When it comes to protecting yourself from cyberattacks, you wouldn’t be wrong to initially think of practices to use on your laptop or desktop computer. As a matter of fact, not many people are aware of the dangers posed to the mini-computer they carry around every day—their cell phone.
Due to the frequency of use, protecting information on your cell phone can prove to be just as important (is not more so) than your computer at home or work. Take a moment to think about all of the things you use your cell phone for: communicating with family through calls, discussing matters for work through email, and even online banking through the use of apps. These, and many more, functions of a cell phone make them a necessity for many people, so you want to make sure you’re doing as much as you can to keep the information stored on your phone safe.
Here are some ways in which you can minimize the risk of your cell phone being breached:
- Utilize your passcode options.
The vast majority of cell phone users may already be using their phone’s passcode option for protection. However, more and more you can see the option to use letters, instead of just numbers, or have the ability to set a longer series of numbers as your passcode, instead of the common 4-digit code. Consider upping your passcode strength by adding in letters or more numbers; at the same time, stay away from using a set of numbers that can be easily guessed, such as your birthday, anniversary, or street number.
- Stick to the app store.
Apps serve many useful purposes – they make cell phones customizable, allow you to get more work done, and can make communication easier and more fun. When you are searching for a new app to use, be sure to avoid downloading from third-party sources. The apps in the Google Play Store or Apple Store have been inspected, and except for a few that may slip through, they are verified and harmless.
- Avoid jailbreaking.
“Jailbreaking” is a term used when cell phone users remove the set restrictions imposed by their phone’s system in order to make it more customizable, be able to pirate music, or have access to more third-party—don’t do this! Jailbreaking your phone leaves vulnerable to more viruses that could have been caught by the system’s built-in antivirus protections. Jailbreaking also violates any warranties that you may have taken out with your cell phone provider. All in all, it is a risky process that can end up doing more harm than good.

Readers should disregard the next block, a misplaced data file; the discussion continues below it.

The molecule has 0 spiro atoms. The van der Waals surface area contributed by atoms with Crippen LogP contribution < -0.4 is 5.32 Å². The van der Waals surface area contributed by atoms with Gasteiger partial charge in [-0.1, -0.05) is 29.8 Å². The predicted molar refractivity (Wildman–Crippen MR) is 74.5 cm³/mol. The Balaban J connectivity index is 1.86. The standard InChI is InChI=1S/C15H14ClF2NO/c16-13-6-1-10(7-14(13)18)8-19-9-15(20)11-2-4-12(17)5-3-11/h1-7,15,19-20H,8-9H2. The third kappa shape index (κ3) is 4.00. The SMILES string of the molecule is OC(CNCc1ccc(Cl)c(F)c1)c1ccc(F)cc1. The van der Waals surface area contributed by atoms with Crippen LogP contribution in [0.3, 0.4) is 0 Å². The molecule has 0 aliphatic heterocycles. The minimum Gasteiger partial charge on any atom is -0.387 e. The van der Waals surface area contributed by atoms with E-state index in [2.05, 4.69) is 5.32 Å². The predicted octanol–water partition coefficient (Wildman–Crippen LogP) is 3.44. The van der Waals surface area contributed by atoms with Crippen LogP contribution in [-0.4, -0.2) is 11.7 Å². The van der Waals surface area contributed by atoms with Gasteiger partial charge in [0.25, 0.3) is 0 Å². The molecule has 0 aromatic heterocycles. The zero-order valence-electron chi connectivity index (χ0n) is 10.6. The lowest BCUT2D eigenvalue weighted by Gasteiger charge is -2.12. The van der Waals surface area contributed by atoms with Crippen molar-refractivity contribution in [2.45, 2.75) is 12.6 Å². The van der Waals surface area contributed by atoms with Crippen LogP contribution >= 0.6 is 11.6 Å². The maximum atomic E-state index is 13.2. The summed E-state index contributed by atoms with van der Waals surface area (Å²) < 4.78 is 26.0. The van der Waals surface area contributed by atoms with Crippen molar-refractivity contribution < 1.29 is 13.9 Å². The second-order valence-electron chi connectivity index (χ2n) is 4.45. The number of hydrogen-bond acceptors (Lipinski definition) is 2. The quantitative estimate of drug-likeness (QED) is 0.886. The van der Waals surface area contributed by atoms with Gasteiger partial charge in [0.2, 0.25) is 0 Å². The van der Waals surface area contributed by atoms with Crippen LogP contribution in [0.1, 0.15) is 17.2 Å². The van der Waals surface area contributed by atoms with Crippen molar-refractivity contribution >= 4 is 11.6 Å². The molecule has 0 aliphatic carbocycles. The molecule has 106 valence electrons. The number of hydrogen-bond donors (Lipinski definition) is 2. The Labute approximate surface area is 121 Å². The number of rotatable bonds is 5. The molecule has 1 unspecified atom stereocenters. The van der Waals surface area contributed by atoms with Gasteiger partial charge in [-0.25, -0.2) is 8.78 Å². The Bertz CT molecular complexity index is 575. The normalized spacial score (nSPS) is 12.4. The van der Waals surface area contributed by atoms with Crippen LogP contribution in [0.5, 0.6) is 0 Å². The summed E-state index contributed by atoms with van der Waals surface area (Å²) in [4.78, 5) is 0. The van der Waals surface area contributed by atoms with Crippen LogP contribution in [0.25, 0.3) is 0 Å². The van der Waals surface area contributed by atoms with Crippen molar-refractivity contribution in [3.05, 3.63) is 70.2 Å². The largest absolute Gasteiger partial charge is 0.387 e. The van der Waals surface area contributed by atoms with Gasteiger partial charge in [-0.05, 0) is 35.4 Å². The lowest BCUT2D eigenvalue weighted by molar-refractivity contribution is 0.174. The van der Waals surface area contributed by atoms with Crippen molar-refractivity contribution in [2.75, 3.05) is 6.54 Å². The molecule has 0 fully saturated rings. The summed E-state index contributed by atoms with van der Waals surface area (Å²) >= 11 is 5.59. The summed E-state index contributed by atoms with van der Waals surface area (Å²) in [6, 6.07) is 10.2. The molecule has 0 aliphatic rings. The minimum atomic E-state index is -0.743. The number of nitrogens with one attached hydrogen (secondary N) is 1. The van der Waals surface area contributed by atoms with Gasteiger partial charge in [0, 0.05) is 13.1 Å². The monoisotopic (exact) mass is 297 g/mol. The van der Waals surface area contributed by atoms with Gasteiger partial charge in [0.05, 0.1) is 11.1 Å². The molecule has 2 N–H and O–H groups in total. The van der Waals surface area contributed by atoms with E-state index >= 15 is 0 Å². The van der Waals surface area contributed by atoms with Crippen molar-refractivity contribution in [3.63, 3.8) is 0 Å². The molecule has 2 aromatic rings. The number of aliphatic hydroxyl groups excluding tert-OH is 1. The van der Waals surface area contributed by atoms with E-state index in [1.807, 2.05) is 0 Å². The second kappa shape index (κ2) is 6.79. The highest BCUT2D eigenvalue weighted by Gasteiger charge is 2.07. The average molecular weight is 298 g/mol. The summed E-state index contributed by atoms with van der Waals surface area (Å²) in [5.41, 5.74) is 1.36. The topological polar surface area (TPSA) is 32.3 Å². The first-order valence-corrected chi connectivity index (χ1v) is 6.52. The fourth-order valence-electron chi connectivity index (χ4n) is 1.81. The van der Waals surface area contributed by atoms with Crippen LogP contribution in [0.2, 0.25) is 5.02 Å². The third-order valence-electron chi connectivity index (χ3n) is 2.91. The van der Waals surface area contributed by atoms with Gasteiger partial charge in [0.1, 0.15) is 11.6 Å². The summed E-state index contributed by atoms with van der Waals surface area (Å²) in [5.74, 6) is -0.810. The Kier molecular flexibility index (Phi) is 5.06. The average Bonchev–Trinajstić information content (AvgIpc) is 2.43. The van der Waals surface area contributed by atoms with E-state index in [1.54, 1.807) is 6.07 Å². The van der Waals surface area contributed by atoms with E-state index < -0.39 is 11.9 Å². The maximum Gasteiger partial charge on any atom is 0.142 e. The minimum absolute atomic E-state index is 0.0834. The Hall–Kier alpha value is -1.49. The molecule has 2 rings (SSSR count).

- Link only to Wi-Fi you trust.
When connected to wireless internet, your phone is just as susceptible to intruders as your computer. Avoid hooking onto open connections when you can’t be completely sure of who the host is, or who else has access to that source.
- Practice computer safety.
Just like you wouldn’t follow suspicious links in your email on your computer, you should practice the same caution on your phone. Popups, “Too Good to be True” ads, and unsolicited links should be avoided on your phone. Otherwise, you may unknowingly invite vicious malware onto your device, allowing it access to stored passwords, accounts, and other sensitive data.
- Log out.
Cell phone apps make on-the-go errands simple. You can check your grades from a recent test with university apps, or transfer money from your accounts with mobile banking. You can check up on your sales team through task managing apps, or check up on your friends through social sharing. No matter what the task is, however, it is necessary to keep the information you want private private. Logging out of certain apps when you’re finished with them, like banking or credit checkers, can keep personal information safe.
There are many simple ways in which you can protect the information you keep on your phone—some of the easiest usually take nothing more than configuring your phone’s built in settings. Hackers work hard to pull data from you no matter what device they use. That is why it is your job to protect yourself.